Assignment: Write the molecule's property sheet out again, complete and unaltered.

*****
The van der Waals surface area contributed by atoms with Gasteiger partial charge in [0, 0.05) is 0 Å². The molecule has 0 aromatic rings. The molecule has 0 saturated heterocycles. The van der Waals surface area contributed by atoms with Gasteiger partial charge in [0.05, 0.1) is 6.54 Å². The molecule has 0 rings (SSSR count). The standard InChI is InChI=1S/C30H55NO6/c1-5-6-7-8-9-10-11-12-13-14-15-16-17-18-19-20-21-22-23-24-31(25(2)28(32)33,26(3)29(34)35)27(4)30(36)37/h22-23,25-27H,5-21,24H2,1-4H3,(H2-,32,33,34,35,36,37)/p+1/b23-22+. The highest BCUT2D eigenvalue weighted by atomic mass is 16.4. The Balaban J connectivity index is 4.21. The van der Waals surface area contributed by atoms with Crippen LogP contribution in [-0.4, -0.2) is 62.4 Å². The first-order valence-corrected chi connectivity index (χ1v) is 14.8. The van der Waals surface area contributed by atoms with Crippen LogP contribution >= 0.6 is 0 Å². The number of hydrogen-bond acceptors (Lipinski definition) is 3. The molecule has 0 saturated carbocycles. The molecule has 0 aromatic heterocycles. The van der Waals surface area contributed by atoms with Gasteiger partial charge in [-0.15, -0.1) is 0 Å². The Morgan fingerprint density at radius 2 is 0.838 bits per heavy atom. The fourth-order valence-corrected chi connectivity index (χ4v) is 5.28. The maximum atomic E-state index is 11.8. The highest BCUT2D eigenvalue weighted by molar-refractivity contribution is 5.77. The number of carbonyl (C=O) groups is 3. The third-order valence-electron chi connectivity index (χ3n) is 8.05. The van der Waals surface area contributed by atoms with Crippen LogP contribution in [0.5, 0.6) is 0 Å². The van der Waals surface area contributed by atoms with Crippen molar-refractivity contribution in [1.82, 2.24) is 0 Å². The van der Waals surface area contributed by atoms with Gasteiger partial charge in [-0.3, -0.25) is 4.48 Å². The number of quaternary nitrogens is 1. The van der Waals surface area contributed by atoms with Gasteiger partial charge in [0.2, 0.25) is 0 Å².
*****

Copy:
The van der Waals surface area contributed by atoms with Gasteiger partial charge in [0, 0.05) is 0 Å². The molecule has 0 aromatic rings. The molecule has 0 saturated heterocycles. The van der Waals surface area contributed by atoms with Gasteiger partial charge in [0.05, 0.1) is 6.54 Å². The molecule has 0 rings (SSSR count). The standard InChI is InChI=1S/C30H55NO6/c1-5-6-7-8-9-10-11-12-13-14-15-16-17-18-19-20-21-22-23-24-31(25(2)28(32)33,26(3)29(34)35)27(4)30(36)37/h22-23,25-27H,5-21,24H2,1-4H3,(H2-,32,33,34,35,36,37)/p+1/b23-22+. The highest BCUT2D eigenvalue weighted by atomic mass is 16.4. The Balaban J connectivity index is 4.21. The van der Waals surface area contributed by atoms with Crippen LogP contribution in [-0.4, -0.2) is 62.4 Å². The first-order valence-corrected chi connectivity index (χ1v) is 14.8. The van der Waals surface area contributed by atoms with Crippen LogP contribution >= 0.6 is 0 Å². The number of hydrogen-bond acceptors (Lipinski definition) is 3. The molecule has 0 saturated carbocycles. The molecule has 0 aromatic heterocycles. The van der Waals surface area contributed by atoms with Gasteiger partial charge in [-0.15, -0.1) is 0 Å². The Morgan fingerprint density at radius 2 is 0.838 bits per heavy atom. The fourth-order valence-corrected chi connectivity index (χ4v) is 5.28. The maximum atomic E-state index is 11.8. The highest BCUT2D eigenvalue weighted by molar-refractivity contribution is 5.77. The number of carbonyl (C=O) groups is 3. The third-order valence-electron chi connectivity index (χ3n) is 8.05. The van der Waals surface area contributed by atoms with Crippen LogP contribution in [0.5, 0.6) is 0 Å². The van der Waals surface area contributed by atoms with Crippen molar-refractivity contribution in [1.82, 2.24) is 0 Å². The van der Waals surface area contributed by atoms with Gasteiger partial charge in [-0.3, -0.25) is 4.48 Å². The number of quaternary nitrogens is 1. The van der Waals surface area contributed by atoms with Gasteiger partial charge in [0.2, 0.25) is 0 Å².